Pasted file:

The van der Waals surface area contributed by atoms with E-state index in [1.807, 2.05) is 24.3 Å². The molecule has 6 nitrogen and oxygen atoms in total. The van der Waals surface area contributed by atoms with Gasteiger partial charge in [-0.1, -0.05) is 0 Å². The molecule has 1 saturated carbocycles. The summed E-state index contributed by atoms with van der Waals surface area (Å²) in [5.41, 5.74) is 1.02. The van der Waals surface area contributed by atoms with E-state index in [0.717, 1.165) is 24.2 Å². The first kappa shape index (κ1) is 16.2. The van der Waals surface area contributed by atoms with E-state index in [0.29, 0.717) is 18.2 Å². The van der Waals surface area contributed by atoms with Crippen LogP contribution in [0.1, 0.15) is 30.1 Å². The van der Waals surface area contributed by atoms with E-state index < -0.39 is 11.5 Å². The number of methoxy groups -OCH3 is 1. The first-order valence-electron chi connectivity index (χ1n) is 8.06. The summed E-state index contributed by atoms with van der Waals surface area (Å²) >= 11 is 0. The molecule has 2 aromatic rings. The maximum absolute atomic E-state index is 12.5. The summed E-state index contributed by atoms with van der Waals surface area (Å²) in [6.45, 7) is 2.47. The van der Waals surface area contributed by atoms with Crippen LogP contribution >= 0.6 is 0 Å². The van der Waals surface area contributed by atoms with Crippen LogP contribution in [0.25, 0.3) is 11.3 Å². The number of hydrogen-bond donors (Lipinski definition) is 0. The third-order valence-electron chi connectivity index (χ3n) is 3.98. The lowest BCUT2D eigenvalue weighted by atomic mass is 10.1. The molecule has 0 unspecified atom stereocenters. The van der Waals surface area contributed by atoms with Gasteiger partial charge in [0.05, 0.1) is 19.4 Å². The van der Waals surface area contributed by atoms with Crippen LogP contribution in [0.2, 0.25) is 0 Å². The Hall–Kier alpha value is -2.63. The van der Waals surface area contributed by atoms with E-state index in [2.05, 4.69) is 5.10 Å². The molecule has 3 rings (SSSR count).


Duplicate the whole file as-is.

The van der Waals surface area contributed by atoms with E-state index in [1.807, 2.05) is 24.3 Å². The molecule has 6 nitrogen and oxygen atoms in total. The van der Waals surface area contributed by atoms with Gasteiger partial charge in [-0.1, -0.05) is 0 Å². The molecule has 1 saturated carbocycles. The summed E-state index contributed by atoms with van der Waals surface area (Å²) in [5.41, 5.74) is 1.02. The van der Waals surface area contributed by atoms with E-state index in [0.717, 1.165) is 24.2 Å². The first kappa shape index (κ1) is 16.2. The van der Waals surface area contributed by atoms with E-state index in [0.29, 0.717) is 18.2 Å². The van der Waals surface area contributed by atoms with Crippen LogP contribution in [0.1, 0.15) is 30.1 Å². The van der Waals surface area contributed by atoms with E-state index < -0.39 is 11.5 Å². The number of methoxy groups -OCH3 is 1. The first-order valence-electron chi connectivity index (χ1n) is 8.06. The summed E-state index contributed by atoms with van der Waals surface area (Å²) >= 11 is 0. The molecule has 2 aromatic rings. The maximum absolute atomic E-state index is 12.5. The summed E-state index contributed by atoms with van der Waals surface area (Å²) in [6.45, 7) is 2.47. The van der Waals surface area contributed by atoms with Crippen LogP contribution >= 0.6 is 0 Å². The van der Waals surface area contributed by atoms with Crippen LogP contribution in [0.25, 0.3) is 11.3 Å². The number of hydrogen-bond donors (Lipinski definition) is 0. The third-order valence-electron chi connectivity index (χ3n) is 3.98. The lowest BCUT2D eigenvalue weighted by atomic mass is 10.1. The molecule has 0 unspecified atom stereocenters. The van der Waals surface area contributed by atoms with Gasteiger partial charge in [0.05, 0.1) is 19.4 Å². The van der Waals surface area contributed by atoms with Crippen LogP contribution in [0.2, 0.25) is 0 Å². The Hall–Kier alpha value is -2.63. The van der Waals surface area contributed by atoms with E-state index in [2.05, 4.69) is 5.10 Å². The molecule has 3 rings (SSSR count).